I know people who are ardent fans of this author, but for some reason, I’ve never been interested in reading of her books. She’s very popular here.

    There are so many different types of crime books out there, and I think people like the predictability (knowing what they are going to get) with some authors.

    • August 9, 2014 at 4:42 am

      I was interested in the Chicago setting.
      She tries something interesting but I think it’s been written to quickly. I can feel the schedule of a publisher and writing books as a job and not as an art. It’s fine with me as long as the author doesn’t think they are the new Chandler but it’s not want I want to read.
      That said, we need these writers as a step to something else (we’ve all started with easy reads) and if they keep the pleasure of reading alive for their readership, it’s good too.

  2. August 8, 2014 at 6:00 pm

    Maybe this book has been done and done better before but I think Paretsky is important because she was one of the first to have a tough female PI. Maybe her first books were better? On the other hand she’s never been famous for being literary I think. I have her first novel here and will read it sooner or later.

    • August 9, 2014 at 4:37 am

      I prefer Kay Scarpetta or Barbara Havers to V.I. Warshawski and I think the series started around the same time. Sure she’s a tough P.I. character but something is missing in the way the investigation is done. It’s a bit too easy to be true. She always happens to be at the right place at the right moment to find clues and go further. The book is more than 500 pages long and she didn’t find space or time to develop the characters.
      The style is sloppy compared to E. George or P. Cornwell or maybe it’s been too long since I’ve read them and I’d have the same reaction to them now and find them not literary enough. I’ve been spoiled by Chandler and OK it’s not fair to compare a writer to him. So let’s say that compared to Salem, Kotzwinkle or Manchette, she’s lacking.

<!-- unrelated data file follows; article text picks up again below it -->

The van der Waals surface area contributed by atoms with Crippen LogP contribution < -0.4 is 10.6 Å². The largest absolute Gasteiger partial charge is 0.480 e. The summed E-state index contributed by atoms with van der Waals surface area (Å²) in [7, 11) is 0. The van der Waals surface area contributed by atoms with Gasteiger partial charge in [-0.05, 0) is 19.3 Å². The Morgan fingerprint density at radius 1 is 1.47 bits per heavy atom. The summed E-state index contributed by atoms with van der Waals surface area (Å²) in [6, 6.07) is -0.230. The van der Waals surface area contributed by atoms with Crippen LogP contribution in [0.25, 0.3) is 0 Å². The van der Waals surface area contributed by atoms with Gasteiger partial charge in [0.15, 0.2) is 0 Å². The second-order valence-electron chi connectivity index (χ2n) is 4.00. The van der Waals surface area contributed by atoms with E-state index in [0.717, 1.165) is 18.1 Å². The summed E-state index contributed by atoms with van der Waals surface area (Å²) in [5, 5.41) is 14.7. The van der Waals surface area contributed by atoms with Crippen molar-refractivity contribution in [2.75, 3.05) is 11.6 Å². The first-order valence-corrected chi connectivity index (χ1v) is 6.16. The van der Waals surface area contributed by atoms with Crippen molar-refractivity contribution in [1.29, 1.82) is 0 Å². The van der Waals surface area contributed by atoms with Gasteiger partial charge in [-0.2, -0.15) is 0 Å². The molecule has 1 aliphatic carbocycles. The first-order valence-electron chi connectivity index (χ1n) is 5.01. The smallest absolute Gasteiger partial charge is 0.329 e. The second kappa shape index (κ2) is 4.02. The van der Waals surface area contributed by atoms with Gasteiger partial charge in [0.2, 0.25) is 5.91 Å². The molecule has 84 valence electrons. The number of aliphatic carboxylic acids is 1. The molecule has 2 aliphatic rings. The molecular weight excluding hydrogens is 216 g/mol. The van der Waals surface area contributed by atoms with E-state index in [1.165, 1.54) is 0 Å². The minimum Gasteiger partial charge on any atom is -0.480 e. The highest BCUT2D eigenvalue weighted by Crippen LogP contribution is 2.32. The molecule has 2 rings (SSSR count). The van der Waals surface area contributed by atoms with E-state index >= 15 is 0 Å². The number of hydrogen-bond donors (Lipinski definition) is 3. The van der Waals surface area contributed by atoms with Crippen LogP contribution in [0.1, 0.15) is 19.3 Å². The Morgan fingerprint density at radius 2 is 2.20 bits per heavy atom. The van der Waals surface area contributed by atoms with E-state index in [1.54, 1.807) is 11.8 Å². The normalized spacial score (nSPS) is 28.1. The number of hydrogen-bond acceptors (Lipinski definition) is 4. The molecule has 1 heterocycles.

Perhaps you’re right, the first volumes were better.

      • August 9, 2014 at 7:33 am

        I know she’s one of Litlove’s favourites, so I really suspect the older books are better. This sounds like it was shoddily written. Why don’t they give up their series when they are tired of it? And 500 pages is long when it’s not that good. I’ll read the first and then we can compare notes. :)

        • August 13, 2014 at 3:12 am

          I trust Litlove’s tastes in books. So the first novels are probably better.

          Referring to your initial comment about VI being the first tough female PI, I think female PIs will have reached equality with male PIs when they have a dotting husband at home, working too and helping with the kids. :-) VI has no family life, which conveys the idea that a woman who plays on “male” territory can’t have it all. I disagree with this vision.

  3. August 8, 2014 at 7:32 pm

    Paretsky is important in the genre as Caroline says, and clearly it’s a page turner from your billet, but like you I look for something slightly different in my crime. Not every writer is for every reader, and I strongly suspect my reaction would be the same as yours. Hope your next book works out better for you.

    • August 9, 2014 at 4:28 am

      Maybe Caroline is right and the first ones are better. Sometimes writers get too comfortable when they write series. I had more fun reading the crazy Gendron than this one but it was still a good page turner. (perfect for long train or plane travels)

    • August 9, 2014 at 6:02 pm

      Crime genre is a huge umbrella term. Many people, when they hear I like crime, lend me a book that they’ve loved, and that I wouldn’t pick up. It’s not a one-size fits all, so that makes it hard to buy a crime novel for another reader unless you have a sense of who that person already reads.

      • leroyhunter
        August 11, 2014 at 12:45 pm

        Totally true Guy. My local bookshop has an enormous crime section, at least 70% of which I always ignore.

        I remember an American friend of my parents trying to interest me in Paretsky and Ngaio Marsh when I was younger: no deal.

      • August 13, 2014 at 3:13 am

        You’re right. Publishers are a good hint. I don’t usually read books published by Pocket. It should have been a warning.

  4. August 10, 2014 at 5:10 pm

    Nice review, Emma! Nice to know that you liked the book as a page turner, but sorry to know that you didn’t like it as much as you had hoped too. I haven’t read Sara Paretsky yet, but I remember P.D.James mentioning her in her book ‘Talking about Detective Fiction’ (which is a short, subjective history of detective fiction.) I hope you like your next book more.

    • August 13, 2014 at 3:14 am

      Paretsky is not a writer I’ll explore further.
      What I read now is fantastic, even better than expected.